"Telkom should have been in Parkhurst [in Johannesburg] more than five years ago ? we were saying back then they should be leading a fibre revolution. Instead, it took a completely unknown entity like Vumatel to lead the way. Only then did Telkom announce its first 20 suburbs, including Parkhurst ? from which it quickly withdrew when it discovered it was sewn up by Vumatel.
"That harsh lesson ? a spanking, if you like ? from a little guy has taught Telkom to be a lot more flexible and nimble. MTN has learned the same lesson at a service provider level, and will now be far more competitive than the little guys would like," Goldstuck adds.
Hurst says Telkom still has one of the largest fibre networks in the country, but agrees the operator "should have been leveraging its fibre assets at the outset to win customers not only in the enterprise markets but also in the consumer space".
"There is competition at the service layer and several of the companies known for ADSL bandwidth services are active in the FTTH market as resellers, namely Vox, WebAfrica, MWEB, Afrihost. These companies are working hard to promote their services and win over customers," says Parle.
Hurst notes that so far the smaller players have been able to carefully select their battles and pick the right markets to go after.
"Now you have Telkom pushing the service provider boundaries, MTN cutting its prices to be competitive, and Vodacom preparing to pounce," adds Goldstuck.
He says there is little doubt the big telecoms operators will be the major first tier players; however, "at suburban level, the likes of Vumatel and Fibrehoods, and for enterprises, Internet Solutions, Connection Telecom and MetroFibre, make for a very solid second layer".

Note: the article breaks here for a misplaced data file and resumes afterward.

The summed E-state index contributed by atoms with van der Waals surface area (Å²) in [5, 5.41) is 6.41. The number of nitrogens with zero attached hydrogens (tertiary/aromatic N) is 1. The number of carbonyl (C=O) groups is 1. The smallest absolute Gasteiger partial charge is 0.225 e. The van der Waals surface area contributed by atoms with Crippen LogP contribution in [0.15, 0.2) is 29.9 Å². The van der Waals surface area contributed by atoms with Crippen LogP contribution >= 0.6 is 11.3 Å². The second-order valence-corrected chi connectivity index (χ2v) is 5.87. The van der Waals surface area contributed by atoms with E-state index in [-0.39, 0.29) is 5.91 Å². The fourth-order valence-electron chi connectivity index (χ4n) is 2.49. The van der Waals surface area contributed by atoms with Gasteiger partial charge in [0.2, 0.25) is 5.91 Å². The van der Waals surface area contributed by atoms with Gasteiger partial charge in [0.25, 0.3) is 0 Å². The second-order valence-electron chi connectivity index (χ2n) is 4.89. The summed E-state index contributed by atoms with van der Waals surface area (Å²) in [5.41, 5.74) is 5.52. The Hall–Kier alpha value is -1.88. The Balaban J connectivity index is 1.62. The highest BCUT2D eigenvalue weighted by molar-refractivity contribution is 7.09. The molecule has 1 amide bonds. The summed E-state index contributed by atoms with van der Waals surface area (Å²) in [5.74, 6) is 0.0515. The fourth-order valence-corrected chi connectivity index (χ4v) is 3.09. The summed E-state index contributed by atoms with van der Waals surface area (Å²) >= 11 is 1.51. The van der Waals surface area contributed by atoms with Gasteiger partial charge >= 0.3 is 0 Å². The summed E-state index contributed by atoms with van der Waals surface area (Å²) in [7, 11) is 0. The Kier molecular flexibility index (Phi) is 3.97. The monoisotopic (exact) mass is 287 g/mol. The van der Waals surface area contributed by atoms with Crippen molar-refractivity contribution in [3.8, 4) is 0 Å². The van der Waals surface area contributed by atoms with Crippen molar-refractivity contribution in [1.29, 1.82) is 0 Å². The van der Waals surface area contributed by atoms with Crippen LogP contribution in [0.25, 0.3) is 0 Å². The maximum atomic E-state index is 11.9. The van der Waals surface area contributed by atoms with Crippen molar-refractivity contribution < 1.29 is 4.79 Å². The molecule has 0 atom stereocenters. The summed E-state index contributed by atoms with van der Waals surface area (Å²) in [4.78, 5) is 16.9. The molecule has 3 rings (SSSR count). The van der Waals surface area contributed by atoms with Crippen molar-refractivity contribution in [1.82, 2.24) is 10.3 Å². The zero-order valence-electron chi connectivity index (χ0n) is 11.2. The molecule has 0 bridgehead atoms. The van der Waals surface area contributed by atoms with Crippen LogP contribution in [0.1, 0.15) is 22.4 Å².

Goldstuck says competition in the fibre market was certainly sparked by the arrival of the small, nimble players that were able to sign up affluent suburbs not being addressed by the major players. Once the enthusiasm for fibre was demonstrated in this way, the big players followed suit.
"Playing catch-up has been more than just keeping up with the smaller players ? it's also been about differentiating themselves from their main rivals and carving out market share before they do," says Goldstuck.
"The barrier to entry [for service providers] is low, as they don't have to lay down infrastructure, so we can expect an explosion of providers, followed by consolidation of the bigger of the small players, followed by continual emergence of smaller players."
Kalebaila agrees "consolidation in the medium- to long-term is a given", because the market can only accommodate a few big players that will have the economies of scale to be profitable.
"Right now, the infrastructure providers are kept so busy ? or should be ? that they wouldn't notice competition. The service providers, however, will be feeling massive pressure from the competition, and that will result in an ongoing price war, until the industry is more consolidated," concludes Goldstuck.